Paternal obesity induces metabolic and sperm disturbances in male offspring that are exacerbated by their exposure to an "obesogenic" diet - Abstract

Obesity and related comorbidities are becoming increasingly prevalent globally.

In mice preconception paternal exposure to a high fat diet (HFD) impairs the metabolic and reproductive health of male offspring, despite their control diet (CD) consumption. However, offspring share lifestyle, including diet, with parents. We assessed if male offspring from HFD fathers have a heightened susceptibility to HFD-induced metabolic and reproductive derangements. This 2 × 2 design saw founder males (F0) and their offspring (F1) fed either a HFD or a nutritionally matched CD. Regardless of paternal diet, HFD fed male offspring had greater total body weight and adiposity. Offspring sired by a HFD male and fed a HFD were the heaviest, had the greatest adiposity and had the greatest concentration of serum cholesterol, triglyceride, HDL, and NEFA compared with CD sired/fed littermates. A synergistic increase in serum insulin was unmasked by both father/son HFD consumption, concomitant with increased sera glucose. Either a paternal or offspring HFD was associated with similar reductions to offspring sperm motility. Whereas sperm ROS concentrations and sperm-oocyte binding saw detrimental effects of both F0 HFD and F1 HFD with an interaction evident between both, culminating in the most impaired sperm parameters in this group. This indicates that metabolic and fertility disturbances in male offspring sired by HFD fathers are exacerbated by a "second-hit" of exposure to the same obesogenic environment postnatally. If translatable to human health, this suggests that adverse reproductive and metabolic outcomes may be amplified across generations through a shared calorie dense diet, relevant to the current worldwide obesity epidemic.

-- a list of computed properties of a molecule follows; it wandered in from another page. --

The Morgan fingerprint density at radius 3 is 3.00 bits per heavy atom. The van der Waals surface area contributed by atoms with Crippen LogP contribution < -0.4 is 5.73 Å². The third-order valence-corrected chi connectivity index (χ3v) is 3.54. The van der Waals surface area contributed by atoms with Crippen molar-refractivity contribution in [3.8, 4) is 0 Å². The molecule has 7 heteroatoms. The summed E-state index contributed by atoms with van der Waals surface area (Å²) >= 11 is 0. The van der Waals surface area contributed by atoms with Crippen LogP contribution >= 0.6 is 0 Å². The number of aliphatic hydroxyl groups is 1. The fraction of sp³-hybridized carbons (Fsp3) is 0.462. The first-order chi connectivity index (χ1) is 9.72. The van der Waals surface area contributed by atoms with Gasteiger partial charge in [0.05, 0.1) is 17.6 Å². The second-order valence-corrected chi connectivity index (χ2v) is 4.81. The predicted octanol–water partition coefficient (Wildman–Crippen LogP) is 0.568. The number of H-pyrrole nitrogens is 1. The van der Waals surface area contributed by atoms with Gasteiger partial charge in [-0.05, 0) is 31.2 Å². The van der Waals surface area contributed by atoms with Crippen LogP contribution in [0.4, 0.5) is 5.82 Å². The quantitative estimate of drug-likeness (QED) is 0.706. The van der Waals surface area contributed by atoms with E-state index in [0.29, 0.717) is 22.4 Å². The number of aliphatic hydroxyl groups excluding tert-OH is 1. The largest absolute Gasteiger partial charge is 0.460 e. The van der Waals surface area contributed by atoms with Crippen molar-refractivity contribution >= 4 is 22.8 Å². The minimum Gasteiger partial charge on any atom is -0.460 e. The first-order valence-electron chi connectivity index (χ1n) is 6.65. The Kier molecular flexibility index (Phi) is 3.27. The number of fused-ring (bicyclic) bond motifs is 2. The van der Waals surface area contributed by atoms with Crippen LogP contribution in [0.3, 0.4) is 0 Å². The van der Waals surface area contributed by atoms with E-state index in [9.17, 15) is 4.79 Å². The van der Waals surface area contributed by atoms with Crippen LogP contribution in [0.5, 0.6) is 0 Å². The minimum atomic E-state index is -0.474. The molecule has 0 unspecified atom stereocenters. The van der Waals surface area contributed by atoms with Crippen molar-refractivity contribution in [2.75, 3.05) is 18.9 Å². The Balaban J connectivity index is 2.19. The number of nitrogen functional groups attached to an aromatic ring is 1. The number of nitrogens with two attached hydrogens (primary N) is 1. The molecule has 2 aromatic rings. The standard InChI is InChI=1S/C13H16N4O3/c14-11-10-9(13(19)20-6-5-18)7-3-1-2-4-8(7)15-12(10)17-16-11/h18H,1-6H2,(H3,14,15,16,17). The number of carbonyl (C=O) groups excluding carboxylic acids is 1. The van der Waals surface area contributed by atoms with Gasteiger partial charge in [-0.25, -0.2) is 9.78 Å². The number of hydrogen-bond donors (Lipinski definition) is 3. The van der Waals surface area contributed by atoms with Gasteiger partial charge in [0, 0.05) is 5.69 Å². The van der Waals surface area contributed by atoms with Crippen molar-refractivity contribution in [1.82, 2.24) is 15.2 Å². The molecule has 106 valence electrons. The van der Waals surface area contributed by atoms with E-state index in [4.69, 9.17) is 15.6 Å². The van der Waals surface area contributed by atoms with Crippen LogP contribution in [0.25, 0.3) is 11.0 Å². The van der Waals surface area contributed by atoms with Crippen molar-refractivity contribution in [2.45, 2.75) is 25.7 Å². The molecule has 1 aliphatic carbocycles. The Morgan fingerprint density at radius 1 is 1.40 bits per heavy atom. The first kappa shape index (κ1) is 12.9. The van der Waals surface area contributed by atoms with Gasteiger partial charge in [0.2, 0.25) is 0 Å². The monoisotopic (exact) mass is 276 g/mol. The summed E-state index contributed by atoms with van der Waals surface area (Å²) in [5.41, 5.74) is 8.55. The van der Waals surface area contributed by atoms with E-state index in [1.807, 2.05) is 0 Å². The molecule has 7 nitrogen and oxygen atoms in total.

Written by:
Fullston T, McPherson NO, Owens JA, Kang WX, Sandeman LY, Lane M.   Are you the author?
Discipline of Obstetrics & Gynaecology, Robinson Research Institute, Research Centre for Reproductive Health, School of Paediatrics and Reproductive Health, University of Adelaide, Adelaide, SA, Australia; Freemasons Foundation Centre for Men's Health, The University of Adelaide, Adelaide, SA, Australia; Monash IVF Group, Melbourne, Vic., Australia.

Reference: Physiol Rep. 2015 Mar;3(3). pii: e12336.
doi: 10.14814/phy2.12336


PubMed Abstract
PMID: 25804263

Beyond the Abstract

UroToday.com Male Infertility & Reproduction Section

email news signup